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September 15, 2011 - Image 1

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The Michigan Daily, 2011-09-15

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Thursday, September 15, 2011

michigandaily.com

BIG TEN SCHOOLS
University
of Nebraska
voted out of
association

Music, Theatre & Dance senior Christian Schulte (left) and LSA senior Christopher Sbonek (middle) help Engineering sophonmore Angie Zhang get anew Mcard
at the Mcard Center in the Student Activities Building on Monday. Students can also replace Mcards at the Chemistry Building and CCRB.
New Mca expected to
increase building securiety

President Mary Sue
Coleman involved
in AAU vote
By RAYZA GOLDSMITH
Daily Staff Reporter
The newest member of the
Big Ten, the University of'
Nebraska-Lincoln, was voted
out of the Association of Ameri-
can Universities - becoming
the only member of the Big Ten
to not be part of the association.
The AAU - an association
comprised of the nation's top
research universities - has
never before voted to remove a
member, though other universi-
ties have left voluntarily on the
expectation they would soon be
voted out due to failure to meet
the organization's criteria. The
vote comes nine months after
the university's induction into
the Big Ten.
Among the committee mem-
bers who voted on Nebraska's
membership in the AAU was
University President Mary Sue
Coleman, who was also involved
in the final vote in determining

the school's place in the pro-
gram.
According to a Sept. 3 arti-
cle in the Journal Star, Har-
vey Perlman, chancellor of the
University of Nebraska, said he
thought Coleman and Carolyn
Martin, the former chancellor
of the University of Wisconsin-
Madison, voted against Nebras-
ka's membership in the AAU.
Though the vote is anonymous,
he said in the article he assumed
this given the fact that Coleman
and Martin are members of
committees that recommended
the reassessment of Nebraska's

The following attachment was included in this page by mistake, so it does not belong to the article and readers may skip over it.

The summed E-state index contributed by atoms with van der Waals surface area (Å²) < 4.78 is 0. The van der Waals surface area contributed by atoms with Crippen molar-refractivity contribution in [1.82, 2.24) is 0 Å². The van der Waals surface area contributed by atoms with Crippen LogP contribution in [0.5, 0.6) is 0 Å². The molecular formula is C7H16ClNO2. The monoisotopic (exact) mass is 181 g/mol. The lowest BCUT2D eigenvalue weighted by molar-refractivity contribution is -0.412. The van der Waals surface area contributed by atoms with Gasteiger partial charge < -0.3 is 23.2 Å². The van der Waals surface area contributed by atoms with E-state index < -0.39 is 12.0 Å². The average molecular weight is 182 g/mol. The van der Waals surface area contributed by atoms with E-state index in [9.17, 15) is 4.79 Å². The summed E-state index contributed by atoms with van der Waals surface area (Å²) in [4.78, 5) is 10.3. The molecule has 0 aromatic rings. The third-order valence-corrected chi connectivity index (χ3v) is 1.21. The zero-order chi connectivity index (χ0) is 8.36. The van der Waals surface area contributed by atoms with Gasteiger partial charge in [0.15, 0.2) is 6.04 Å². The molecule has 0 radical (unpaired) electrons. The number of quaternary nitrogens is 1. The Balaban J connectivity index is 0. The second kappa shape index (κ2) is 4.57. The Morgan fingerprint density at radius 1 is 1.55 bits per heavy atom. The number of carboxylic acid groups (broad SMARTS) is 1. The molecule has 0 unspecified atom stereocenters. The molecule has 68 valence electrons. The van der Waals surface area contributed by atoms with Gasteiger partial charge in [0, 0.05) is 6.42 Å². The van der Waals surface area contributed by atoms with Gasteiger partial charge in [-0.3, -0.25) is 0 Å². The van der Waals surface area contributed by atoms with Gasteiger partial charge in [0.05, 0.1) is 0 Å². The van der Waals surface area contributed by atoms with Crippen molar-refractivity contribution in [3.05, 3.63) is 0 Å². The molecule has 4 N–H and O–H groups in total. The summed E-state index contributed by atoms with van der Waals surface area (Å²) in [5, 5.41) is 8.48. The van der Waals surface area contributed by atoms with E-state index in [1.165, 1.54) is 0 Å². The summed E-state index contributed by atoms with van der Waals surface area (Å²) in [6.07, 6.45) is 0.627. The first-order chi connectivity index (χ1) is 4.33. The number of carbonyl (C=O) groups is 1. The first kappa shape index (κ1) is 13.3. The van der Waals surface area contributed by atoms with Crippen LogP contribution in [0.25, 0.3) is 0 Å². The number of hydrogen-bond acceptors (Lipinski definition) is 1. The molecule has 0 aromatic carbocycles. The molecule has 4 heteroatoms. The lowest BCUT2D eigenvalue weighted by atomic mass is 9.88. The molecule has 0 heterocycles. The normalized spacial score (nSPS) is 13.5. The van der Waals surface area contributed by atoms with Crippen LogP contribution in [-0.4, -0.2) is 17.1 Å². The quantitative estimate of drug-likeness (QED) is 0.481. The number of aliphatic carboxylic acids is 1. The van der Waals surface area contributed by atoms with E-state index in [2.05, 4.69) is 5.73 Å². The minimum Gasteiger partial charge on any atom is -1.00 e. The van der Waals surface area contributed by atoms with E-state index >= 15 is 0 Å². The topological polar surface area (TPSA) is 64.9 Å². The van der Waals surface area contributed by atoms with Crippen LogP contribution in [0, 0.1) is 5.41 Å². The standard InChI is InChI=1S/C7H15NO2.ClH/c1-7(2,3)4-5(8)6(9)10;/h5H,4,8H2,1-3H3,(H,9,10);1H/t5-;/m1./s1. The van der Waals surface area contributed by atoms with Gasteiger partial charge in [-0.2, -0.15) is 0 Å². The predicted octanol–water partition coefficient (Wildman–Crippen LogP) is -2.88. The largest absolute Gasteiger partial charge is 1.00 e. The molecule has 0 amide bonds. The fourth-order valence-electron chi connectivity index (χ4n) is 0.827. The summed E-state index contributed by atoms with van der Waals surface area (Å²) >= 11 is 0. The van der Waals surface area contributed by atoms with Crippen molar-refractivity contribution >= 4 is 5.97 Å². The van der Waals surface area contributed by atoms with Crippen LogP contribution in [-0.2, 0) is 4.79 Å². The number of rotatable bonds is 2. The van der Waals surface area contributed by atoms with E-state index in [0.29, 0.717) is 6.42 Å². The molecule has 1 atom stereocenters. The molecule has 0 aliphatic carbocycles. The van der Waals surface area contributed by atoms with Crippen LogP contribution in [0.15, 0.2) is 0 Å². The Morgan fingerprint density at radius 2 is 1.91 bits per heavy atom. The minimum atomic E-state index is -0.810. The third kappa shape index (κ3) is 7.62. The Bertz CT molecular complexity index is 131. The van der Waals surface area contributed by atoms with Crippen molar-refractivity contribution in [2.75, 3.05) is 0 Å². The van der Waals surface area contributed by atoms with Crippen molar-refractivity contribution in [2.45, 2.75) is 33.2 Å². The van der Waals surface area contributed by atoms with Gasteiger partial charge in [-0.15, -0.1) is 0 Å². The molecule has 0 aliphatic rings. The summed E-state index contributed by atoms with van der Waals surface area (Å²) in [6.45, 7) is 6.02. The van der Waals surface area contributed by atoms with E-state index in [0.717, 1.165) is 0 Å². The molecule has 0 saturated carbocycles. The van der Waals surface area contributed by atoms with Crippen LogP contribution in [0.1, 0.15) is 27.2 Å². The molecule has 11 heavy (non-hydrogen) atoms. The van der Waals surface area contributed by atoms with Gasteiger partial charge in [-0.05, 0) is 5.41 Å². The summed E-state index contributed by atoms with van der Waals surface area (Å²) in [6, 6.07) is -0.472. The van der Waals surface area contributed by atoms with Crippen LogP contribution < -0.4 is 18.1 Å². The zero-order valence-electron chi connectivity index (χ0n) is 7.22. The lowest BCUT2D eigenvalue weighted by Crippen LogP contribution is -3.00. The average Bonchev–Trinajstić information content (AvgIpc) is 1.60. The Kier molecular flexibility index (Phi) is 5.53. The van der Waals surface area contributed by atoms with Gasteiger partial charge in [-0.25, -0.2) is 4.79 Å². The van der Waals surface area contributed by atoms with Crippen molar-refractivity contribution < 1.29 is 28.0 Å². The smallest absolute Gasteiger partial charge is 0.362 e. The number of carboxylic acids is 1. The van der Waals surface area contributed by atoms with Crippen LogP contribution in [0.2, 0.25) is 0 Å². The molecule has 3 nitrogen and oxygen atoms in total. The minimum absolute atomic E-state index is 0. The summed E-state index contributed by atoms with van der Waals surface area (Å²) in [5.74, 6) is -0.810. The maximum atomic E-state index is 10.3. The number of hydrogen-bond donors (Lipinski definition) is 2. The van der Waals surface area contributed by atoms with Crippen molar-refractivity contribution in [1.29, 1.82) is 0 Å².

AAU membership.
The decision to remdove
Nebraska from the organization
in April transpired after the
school was called to be reviewed
by AAU committees that were
concerned the school no longer
held the qualifications for mem-
bership in the program, accord-
ing to Barry Toiv, the AAU's vice
president for public affairs.
"There is a set of criteria that
are used to determine whether
universities ought to be consid-
ered for membership or current
members should be discontin-
See NEBRASKA, Page SA

Students required
to trade in old
1 IDs by Nov.1
By LIANA ROSENBLOOM
Daily StaffReporter
The Mcard system on campus
is about to get a lot smarter.
In the final phase of a two-
year effort to make buildings
across campus more secure, all

returning University students
must trade their existing Mcards
for new "smart" Mcards by Nov.
1. As the new Mcard system is
put into place, the University is
aiming to make more LSA build-
ings only accessible after hours
through the programmable
chips found in the smart Mcards.
Department of Public Safety
spokeswoman Diane Brown said
the safety effort first began on
North Campus this past summer,
when the University replaced

manual locks on academic build-
ings with either card-swipers
or proximity card readers. By
installing the card-readingtech-
nology, Brown said, buildings
can be locked earlier and will
only be accessible to students,
faculty and staff members with
smart Mcards. The system also
allows particular colleges with-
in the University to limit their
building access to only students
in the college or school rather
than the entire student body.

Brown said the hope is that by
Jan.1 the system will be expand-